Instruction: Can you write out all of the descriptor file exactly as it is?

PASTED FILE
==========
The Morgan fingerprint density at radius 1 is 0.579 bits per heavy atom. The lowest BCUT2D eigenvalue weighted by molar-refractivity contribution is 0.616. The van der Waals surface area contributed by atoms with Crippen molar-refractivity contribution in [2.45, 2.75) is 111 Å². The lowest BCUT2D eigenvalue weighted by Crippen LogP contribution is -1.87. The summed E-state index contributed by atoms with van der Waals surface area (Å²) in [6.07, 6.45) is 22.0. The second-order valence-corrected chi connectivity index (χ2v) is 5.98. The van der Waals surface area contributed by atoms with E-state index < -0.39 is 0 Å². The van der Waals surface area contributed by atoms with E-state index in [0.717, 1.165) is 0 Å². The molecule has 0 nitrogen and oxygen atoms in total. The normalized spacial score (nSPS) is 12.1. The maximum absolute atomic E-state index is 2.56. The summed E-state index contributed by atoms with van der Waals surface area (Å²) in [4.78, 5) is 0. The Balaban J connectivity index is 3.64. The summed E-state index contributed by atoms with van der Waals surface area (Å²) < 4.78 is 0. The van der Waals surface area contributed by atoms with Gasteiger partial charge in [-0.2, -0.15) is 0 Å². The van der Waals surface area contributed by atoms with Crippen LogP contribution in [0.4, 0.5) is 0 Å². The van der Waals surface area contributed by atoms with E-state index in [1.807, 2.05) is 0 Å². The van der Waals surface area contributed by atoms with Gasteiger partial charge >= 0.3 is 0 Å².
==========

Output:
The Morgan fingerprint density at radius 1 is 0.579 bits per heavy atom. The lowest BCUT2D eigenvalue weighted by molar-refractivity contribution is 0.616. The van der Waals surface area contributed by atoms with Crippen molar-refractivity contribution in [2.45, 2.75) is 111 Å². The lowest BCUT2D eigenvalue weighted by Crippen LogP contribution is -1.87. The summed E-state index contributed by atoms with van der Waals surface area (Å²) in [6.07, 6.45) is 22.0. The second-order valence-corrected chi connectivity index (χ2v) is 5.98. The van der Waals surface area contributed by atoms with E-state index < -0.39 is 0 Å². The van der Waals surface area contributed by atoms with E-state index in [0.717, 1.165) is 0 Å². The molecule has 0 nitrogen and oxygen atoms in total. The normalized spacial score (nSPS) is 12.1. The maximum absolute atomic E-state index is 2.56. The summed E-state index contributed by atoms with van der Waals surface area (Å²) in [4.78, 5) is 0. The Balaban J connectivity index is 3.64. The summed E-state index contributed by atoms with van der Waals surface area (Å²) < 4.78 is 0. The van der Waals surface area contributed by atoms with Gasteiger partial charge in [-0.2, -0.15) is 0 Å². The van der Waals surface area contributed by atoms with Crippen LogP contribution in [0.4, 0.5) is 0 Å². The van der Waals surface area contributed by atoms with E-state index in [1.807, 2.05) is 0 Å². The van der Waals surface area contributed by atoms with Gasteiger partial charge >= 0.3 is 0 Å².